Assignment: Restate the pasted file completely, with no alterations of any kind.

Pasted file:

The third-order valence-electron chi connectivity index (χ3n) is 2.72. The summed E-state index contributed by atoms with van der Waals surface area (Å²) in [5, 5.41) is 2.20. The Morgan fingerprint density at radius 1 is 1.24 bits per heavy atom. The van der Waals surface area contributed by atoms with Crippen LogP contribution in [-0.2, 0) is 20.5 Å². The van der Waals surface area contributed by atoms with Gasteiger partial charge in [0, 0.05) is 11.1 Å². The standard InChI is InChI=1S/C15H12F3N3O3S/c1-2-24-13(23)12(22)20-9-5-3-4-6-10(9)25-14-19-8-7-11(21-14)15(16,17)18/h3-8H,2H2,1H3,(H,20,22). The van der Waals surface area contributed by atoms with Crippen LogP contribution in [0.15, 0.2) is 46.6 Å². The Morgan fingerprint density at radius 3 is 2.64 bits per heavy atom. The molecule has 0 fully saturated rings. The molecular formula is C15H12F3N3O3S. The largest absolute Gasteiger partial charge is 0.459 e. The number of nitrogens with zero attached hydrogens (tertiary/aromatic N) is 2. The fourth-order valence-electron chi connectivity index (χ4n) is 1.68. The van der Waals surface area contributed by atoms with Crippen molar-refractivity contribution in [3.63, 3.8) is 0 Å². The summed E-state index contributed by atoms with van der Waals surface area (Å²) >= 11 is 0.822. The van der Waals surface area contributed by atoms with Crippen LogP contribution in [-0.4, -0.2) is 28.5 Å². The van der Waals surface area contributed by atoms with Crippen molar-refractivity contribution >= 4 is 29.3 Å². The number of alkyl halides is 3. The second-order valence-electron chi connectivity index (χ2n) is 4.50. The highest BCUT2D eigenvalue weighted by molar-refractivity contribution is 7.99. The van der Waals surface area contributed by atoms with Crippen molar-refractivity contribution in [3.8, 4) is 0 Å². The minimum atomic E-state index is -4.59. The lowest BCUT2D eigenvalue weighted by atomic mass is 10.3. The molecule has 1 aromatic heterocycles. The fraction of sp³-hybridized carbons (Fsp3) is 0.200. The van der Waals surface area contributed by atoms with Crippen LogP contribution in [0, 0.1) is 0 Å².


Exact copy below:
The third-order valence-electron chi connectivity index (χ3n) is 2.72. The summed E-state index contributed by atoms with van der Waals surface area (Å²) in [5, 5.41) is 2.20. The Morgan fingerprint density at radius 1 is 1.24 bits per heavy atom. The van der Waals surface area contributed by atoms with Crippen LogP contribution in [-0.2, 0) is 20.5 Å². The van der Waals surface area contributed by atoms with Gasteiger partial charge in [0, 0.05) is 11.1 Å². The standard InChI is InChI=1S/C15H12F3N3O3S/c1-2-24-13(23)12(22)20-9-5-3-4-6-10(9)25-14-19-8-7-11(21-14)15(16,17)18/h3-8H,2H2,1H3,(H,20,22). The van der Waals surface area contributed by atoms with Crippen LogP contribution in [0.15, 0.2) is 46.6 Å². The Morgan fingerprint density at radius 3 is 2.64 bits per heavy atom. The molecule has 0 fully saturated rings. The molecular formula is C15H12F3N3O3S. The largest absolute Gasteiger partial charge is 0.459 e. The number of nitrogens with zero attached hydrogens (tertiary/aromatic N) is 2. The fourth-order valence-electron chi connectivity index (χ4n) is 1.68. The van der Waals surface area contributed by atoms with Crippen molar-refractivity contribution in [3.63, 3.8) is 0 Å². The summed E-state index contributed by atoms with van der Waals surface area (Å²) >= 11 is 0.822. The van der Waals surface area contributed by atoms with Crippen LogP contribution in [-0.4, -0.2) is 28.5 Å². The van der Waals surface area contributed by atoms with Crippen molar-refractivity contribution >= 4 is 29.3 Å². The number of alkyl halides is 3. The second-order valence-electron chi connectivity index (χ2n) is 4.50. The highest BCUT2D eigenvalue weighted by molar-refractivity contribution is 7.99. The van der Waals surface area contributed by atoms with Crippen molar-refractivity contribution in [3.8, 4) is 0 Å². The minimum atomic E-state index is -4.59. The lowest BCUT2D eigenvalue weighted by atomic mass is 10.3. The molecule has 1 aromatic heterocycles. The fraction of sp³-hybridized carbons (Fsp3) is 0.200. The van der Waals surface area contributed by atoms with Crippen LogP contribution in [0, 0.1) is 0 Å².